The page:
Supreme Court Rules Douglas Treaty Valid

Rights of Indians Upheld Game Laws Do Not Apply


Island Editor

B.C. game laws do not apply to Indians on Vancouver Island, the Supreme Court of Canada ruled Wednesday.

   This is a complete victory for Island Indians, in a case that has travelled the long road on the highest court in Canada from a Nanaimo magistrate’s court trial of two Indians.

   And the men who started the whole process, Indian hunters Clifford White and David Bob, were among the last to learn the supreme court’s decision.

   Mr. Bob at Nanoose, and Mr. White, at Cedar, were not in telephone contact. 

   In making its decision, the supreme court upheld treaties signed by the Hudson’s Bay Company in 1854.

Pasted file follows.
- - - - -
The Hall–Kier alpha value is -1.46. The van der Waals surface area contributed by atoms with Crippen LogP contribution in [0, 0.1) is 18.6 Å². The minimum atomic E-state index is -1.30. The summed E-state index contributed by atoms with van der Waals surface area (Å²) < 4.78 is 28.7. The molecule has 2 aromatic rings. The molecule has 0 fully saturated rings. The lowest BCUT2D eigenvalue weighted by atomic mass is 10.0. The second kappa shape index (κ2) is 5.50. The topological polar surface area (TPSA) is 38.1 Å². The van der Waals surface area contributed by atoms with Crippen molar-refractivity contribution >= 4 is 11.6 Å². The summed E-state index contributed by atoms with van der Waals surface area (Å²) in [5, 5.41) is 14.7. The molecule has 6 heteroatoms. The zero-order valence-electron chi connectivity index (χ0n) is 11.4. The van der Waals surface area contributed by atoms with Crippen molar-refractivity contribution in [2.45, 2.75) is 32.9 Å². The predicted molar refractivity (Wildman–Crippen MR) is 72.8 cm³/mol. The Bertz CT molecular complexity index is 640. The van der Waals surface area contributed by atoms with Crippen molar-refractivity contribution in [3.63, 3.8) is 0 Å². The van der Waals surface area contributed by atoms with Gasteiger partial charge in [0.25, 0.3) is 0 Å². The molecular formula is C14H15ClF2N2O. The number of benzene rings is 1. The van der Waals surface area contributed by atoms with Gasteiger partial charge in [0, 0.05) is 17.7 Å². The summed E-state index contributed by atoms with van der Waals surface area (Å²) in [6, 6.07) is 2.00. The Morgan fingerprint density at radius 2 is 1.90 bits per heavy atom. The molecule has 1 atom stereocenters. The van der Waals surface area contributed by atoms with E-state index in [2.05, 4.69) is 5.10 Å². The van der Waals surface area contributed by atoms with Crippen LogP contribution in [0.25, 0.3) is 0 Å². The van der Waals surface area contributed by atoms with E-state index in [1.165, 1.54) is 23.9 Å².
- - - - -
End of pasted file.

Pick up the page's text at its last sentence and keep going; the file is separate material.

The treaties were signed by James Douglas, chief factor of the company as well as governor of the Island.

   The judgment was greeted with enthusiasm by Island Indian officials.

   “This is a great victory for us,” said Edward Elliot of Cowichan Indian Band.

   Mr. Elliot, who was among those responsible for the progress of the White-Bob case to the supreme court, added “It is a very logical decision.”

   “If the government makes a treaty, surely it should live up to it.  I think there are a lot of white people who will be in favor of this decision.

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